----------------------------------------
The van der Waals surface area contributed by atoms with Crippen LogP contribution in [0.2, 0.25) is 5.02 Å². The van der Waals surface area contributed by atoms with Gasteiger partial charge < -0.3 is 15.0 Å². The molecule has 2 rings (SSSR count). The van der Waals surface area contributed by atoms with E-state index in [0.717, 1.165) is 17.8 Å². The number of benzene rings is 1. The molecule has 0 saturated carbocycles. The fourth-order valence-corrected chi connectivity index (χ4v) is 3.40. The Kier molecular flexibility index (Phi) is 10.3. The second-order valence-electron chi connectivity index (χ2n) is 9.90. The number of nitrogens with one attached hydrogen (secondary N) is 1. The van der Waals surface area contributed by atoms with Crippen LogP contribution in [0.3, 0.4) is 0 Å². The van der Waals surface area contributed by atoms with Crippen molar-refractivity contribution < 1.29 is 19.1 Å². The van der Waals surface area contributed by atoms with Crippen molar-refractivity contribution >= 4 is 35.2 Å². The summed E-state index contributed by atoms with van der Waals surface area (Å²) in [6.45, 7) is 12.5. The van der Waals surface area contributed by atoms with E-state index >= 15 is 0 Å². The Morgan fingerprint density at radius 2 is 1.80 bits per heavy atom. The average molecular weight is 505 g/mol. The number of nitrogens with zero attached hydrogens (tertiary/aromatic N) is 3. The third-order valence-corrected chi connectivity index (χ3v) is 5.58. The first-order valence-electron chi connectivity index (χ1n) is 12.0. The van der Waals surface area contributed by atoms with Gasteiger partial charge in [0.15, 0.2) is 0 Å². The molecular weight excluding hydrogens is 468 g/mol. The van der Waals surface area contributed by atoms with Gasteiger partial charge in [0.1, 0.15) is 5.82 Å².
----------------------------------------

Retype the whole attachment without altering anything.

The van der Waals surface area contributed by atoms with Crippen LogP contribution in [0.2, 0.25) is 5.02 Å². The van der Waals surface area contributed by atoms with Gasteiger partial charge < -0.3 is 15.0 Å². The molecule has 2 rings (SSSR count). The van der Waals surface area contributed by atoms with E-state index in [0.717, 1.165) is 17.8 Å². The number of benzene rings is 1. The molecule has 0 saturated carbocycles. The fourth-order valence-corrected chi connectivity index (χ4v) is 3.40. The Kier molecular flexibility index (Phi) is 10.3. The second-order valence-electron chi connectivity index (χ2n) is 9.90. The number of nitrogens with one attached hydrogen (secondary N) is 1. The van der Waals surface area contributed by atoms with Crippen LogP contribution in [0.3, 0.4) is 0 Å². The van der Waals surface area contributed by atoms with Crippen molar-refractivity contribution < 1.29 is 19.1 Å². The van der Waals surface area contributed by atoms with Crippen molar-refractivity contribution >= 4 is 35.2 Å². The summed E-state index contributed by atoms with van der Waals surface area (Å²) in [6.45, 7) is 12.5. The van der Waals surface area contributed by atoms with E-state index >= 15 is 0 Å². The Morgan fingerprint density at radius 2 is 1.80 bits per heavy atom. The average molecular weight is 505 g/mol. The number of nitrogens with zero attached hydrogens (tertiary/aromatic N) is 3. The third-order valence-corrected chi connectivity index (χ3v) is 5.58. The first-order valence-electron chi connectivity index (χ1n) is 12.0. The van der Waals surface area contributed by atoms with Gasteiger partial charge in [0.15, 0.2) is 0 Å². The molecular weight excluding hydrogens is 468 g/mol. The van der Waals surface area contributed by atoms with Gasteiger partial charge in [0.1, 0.15) is 5.82 Å².